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The Lacey Act of 1900, or simply the Lacey Act (16 U.S.C. §§ 3371–3378) is a conservation law in the United States that prohibits trade in wildlife, fish, and plants that have been illegally taken, possessed, transported, or sold.
The United States Environmental Protection Agency (EPA or sometimes U.S. EPA) is an agency of the federal government of the United States which was created for the purpose of protecting human health and the environment by writing and enforcing regulations based on laws passed by Congress. President Richard Nixon proposed the establishment of EPA and it began operation on December 2, 1970, after Nixon signed an executive order.
The Clean Water Act (CWA) establishes the basic structure for regulating discharges of pollutants into the waters of the United States and regulating quality standards for surface waters. The basis of the CWA was enacted in 1948 and was called the Federal Water Pollution Control Act, but the Act was significantly reorganized and expanded in 1972. "Clean Water Act" became the Act's common name with amendments in 1972.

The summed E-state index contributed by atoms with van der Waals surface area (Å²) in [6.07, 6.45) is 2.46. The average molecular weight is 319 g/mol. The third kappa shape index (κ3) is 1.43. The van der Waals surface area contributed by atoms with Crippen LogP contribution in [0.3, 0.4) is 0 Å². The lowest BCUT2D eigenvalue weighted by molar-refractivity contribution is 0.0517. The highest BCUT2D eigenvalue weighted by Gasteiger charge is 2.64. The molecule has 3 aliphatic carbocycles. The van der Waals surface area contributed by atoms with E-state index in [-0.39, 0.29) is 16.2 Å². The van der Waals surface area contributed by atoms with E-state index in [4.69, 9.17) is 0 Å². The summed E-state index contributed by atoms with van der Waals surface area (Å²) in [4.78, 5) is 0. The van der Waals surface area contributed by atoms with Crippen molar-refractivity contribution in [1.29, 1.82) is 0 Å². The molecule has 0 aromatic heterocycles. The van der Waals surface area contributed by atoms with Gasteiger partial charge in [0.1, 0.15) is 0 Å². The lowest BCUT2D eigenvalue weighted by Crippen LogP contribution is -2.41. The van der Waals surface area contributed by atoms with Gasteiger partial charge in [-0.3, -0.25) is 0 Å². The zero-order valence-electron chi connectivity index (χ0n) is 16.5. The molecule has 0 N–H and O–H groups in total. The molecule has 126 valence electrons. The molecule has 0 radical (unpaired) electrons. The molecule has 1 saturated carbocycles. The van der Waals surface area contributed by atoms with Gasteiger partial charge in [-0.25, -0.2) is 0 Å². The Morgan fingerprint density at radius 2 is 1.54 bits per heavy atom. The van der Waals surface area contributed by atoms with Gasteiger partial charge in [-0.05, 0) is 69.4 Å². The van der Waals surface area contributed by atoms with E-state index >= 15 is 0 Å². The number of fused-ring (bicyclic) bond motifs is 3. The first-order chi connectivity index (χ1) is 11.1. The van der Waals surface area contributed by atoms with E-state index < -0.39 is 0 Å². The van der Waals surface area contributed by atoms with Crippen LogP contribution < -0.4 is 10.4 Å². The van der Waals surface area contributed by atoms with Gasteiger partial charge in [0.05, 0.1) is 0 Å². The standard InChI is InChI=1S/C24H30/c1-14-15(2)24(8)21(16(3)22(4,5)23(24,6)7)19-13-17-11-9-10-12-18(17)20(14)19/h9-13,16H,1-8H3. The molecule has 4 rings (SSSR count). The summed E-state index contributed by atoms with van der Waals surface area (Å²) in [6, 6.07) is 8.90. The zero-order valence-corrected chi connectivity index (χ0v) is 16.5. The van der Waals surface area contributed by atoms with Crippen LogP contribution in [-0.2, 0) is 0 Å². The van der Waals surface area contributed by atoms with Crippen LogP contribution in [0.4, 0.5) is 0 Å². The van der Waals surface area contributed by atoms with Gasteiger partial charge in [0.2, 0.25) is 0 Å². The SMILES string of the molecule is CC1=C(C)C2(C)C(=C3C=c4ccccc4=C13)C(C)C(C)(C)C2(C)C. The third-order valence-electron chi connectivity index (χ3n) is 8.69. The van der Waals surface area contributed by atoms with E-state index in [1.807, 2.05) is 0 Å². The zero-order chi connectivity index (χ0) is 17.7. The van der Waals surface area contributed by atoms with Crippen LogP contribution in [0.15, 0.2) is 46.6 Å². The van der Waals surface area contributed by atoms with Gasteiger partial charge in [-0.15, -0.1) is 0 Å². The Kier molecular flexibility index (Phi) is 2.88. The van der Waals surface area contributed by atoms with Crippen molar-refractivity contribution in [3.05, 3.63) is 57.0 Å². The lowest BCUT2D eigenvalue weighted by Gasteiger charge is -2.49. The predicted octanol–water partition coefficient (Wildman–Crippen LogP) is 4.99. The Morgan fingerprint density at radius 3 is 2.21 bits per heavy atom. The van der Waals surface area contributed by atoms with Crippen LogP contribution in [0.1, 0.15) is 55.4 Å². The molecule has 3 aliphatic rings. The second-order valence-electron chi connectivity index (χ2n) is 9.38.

The Clean Water Act is a U.S. federal law that regulates the discharge of pollutants into the nation's surface waters, including lakes, rivers, streams, wetlands, and coastal areas. Passed in 1972 and amended in 1977 and 1987, the Clean Water Act was originally known as the Federal Water Pollution Control Act.
The Federal Water Pollution Control Act of 1948 was the first major U.S. law to address water pollution
The Endangered Species Act of 1973 (ESA) was signed on December 28, 1973, and provides for the conservation of species that are endangered or threatened throughout all or a significant portion of their range, and the conservation of the ecosystems on which they depend.
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